Thunder Bay National Marine Sanctuary
2014-06-10 13:29:42

Alan McStravick for redOrbit.com - Your Universe Online The National Oceanic and Atmospheric Administration (NOAA) has been responsible for a national marine sanctuary program for the past 40 years. In that time, there have been 14 designated marine sanctuaries, from a protected Civil War era shipwreck to coral reefs and tiny atolls, which fall within their purview. The process that led to that handful of protected zones included a nomination process which sought input from the public...

How To Save Reefs Containing The Most Diversity With Limited Resources
2014-04-11 09:55:31

Wildlife Conservation Society Marine scientists keen on finding patterns of coral decline and persistence in gradually warming oceans have a complex challenge: how to save reefs containing the most diversity with limited resources. In the Western Indian Ocean, researchers from the Wildlife Conservation Society, the University of Warwick, the ARC Centre for Excellence of Coral Reef Studies, Simon Fraser University, University of North Carolina at Chapel Hill, and other groups have found...

2014-02-20 12:03:42

Study authors mull solutions for addressing less support for protected areas and species restrictions Scientists from the Wildlife Conservation Society, the ARC Centre of Excellence for Coral Reef Studies, and other groups have found that the fishing villages of Madagascar—a country with little history of natural resource regulation—are generally supportive of fishing regulations, an encouraging finding that bodes well for sustainable strategies needed to reduce poverty in the island...

2013-12-18 23:27:48

List summarizes many ways people can mitigate issues facing oceans in the next year. Seattle, WA (PRWEB) December 18, 2013 In honor of the start of another year of trying to motivate humankind to work together to save our oceans, Marine Conservation Institute today announced its list of "14 Things Humans Can Do to Make the Oceans More Abundant in 2014." The world’s oceans are vital to human survival, yet they face growing challenges. The list from Marine Conservation...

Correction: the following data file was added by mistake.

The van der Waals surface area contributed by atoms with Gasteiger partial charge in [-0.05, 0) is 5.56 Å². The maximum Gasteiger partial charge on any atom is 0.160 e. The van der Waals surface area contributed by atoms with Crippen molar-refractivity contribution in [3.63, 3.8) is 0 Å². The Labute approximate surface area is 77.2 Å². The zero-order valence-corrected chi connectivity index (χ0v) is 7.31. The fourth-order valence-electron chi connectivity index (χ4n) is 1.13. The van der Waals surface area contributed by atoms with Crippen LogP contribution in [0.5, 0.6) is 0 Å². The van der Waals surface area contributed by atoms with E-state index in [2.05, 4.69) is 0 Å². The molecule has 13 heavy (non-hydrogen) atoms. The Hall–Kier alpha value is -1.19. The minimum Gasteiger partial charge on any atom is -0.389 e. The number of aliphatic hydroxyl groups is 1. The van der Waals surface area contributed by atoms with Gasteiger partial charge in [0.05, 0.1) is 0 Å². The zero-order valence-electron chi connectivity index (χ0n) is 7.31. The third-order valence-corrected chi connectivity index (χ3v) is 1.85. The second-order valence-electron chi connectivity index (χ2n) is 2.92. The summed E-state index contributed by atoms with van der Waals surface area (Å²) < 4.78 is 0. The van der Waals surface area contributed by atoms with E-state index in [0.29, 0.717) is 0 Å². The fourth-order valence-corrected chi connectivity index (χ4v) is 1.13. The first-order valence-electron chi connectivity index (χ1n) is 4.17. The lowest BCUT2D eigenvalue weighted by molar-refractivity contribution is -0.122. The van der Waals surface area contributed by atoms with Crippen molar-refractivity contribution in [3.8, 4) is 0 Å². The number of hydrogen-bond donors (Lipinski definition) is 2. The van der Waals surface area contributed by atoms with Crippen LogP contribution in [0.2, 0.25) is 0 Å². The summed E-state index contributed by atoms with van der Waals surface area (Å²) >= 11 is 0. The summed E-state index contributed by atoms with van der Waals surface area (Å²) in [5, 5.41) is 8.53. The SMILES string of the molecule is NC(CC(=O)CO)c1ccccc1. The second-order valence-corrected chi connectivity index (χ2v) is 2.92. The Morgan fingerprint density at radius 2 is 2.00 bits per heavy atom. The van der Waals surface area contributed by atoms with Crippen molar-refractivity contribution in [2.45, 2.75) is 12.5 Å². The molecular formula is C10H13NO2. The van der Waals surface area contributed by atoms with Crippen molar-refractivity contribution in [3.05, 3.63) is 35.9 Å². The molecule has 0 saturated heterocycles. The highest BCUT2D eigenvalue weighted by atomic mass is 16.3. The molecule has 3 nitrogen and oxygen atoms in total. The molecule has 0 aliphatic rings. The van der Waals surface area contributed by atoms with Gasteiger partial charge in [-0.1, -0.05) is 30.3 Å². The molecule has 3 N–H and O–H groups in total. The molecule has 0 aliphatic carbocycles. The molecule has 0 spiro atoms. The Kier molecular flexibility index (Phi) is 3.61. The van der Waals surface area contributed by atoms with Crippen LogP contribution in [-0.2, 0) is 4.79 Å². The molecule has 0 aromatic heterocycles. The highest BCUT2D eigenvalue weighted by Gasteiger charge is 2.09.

2013-12-05 23:38:24

Five hundred miles southeast of Hawai‘i, in international waters far out of sight of any land, there are vast mineral resources 5,000 meters below the sea. Manganese nodules, rich in commercially valuable mineral resources including nickel, copper, manganese, cobalt and rare-earth elements, overlay a broad swath of the deep-sea floor.  It took millions of years to form these deposits. The potato-sized nodules themselves and the deep sediments where they are found are home to a...


Word of the Day
monteith
  • A large punch-bowl of the eighteenth century, usually of silver and with a movable rim, and decorated with flutings and a scalloped edge. It was also used for cooling and carrying wine-glasses.
  • A kind of cotton handkerchief having white spots on a colored ground, the spots being produced by a chemical which discharges the color.
This word is possibly named after Monteith (Monteigh), 'an eccentric 17th-century Scotsman who wore a cloak scalloped at the hem.'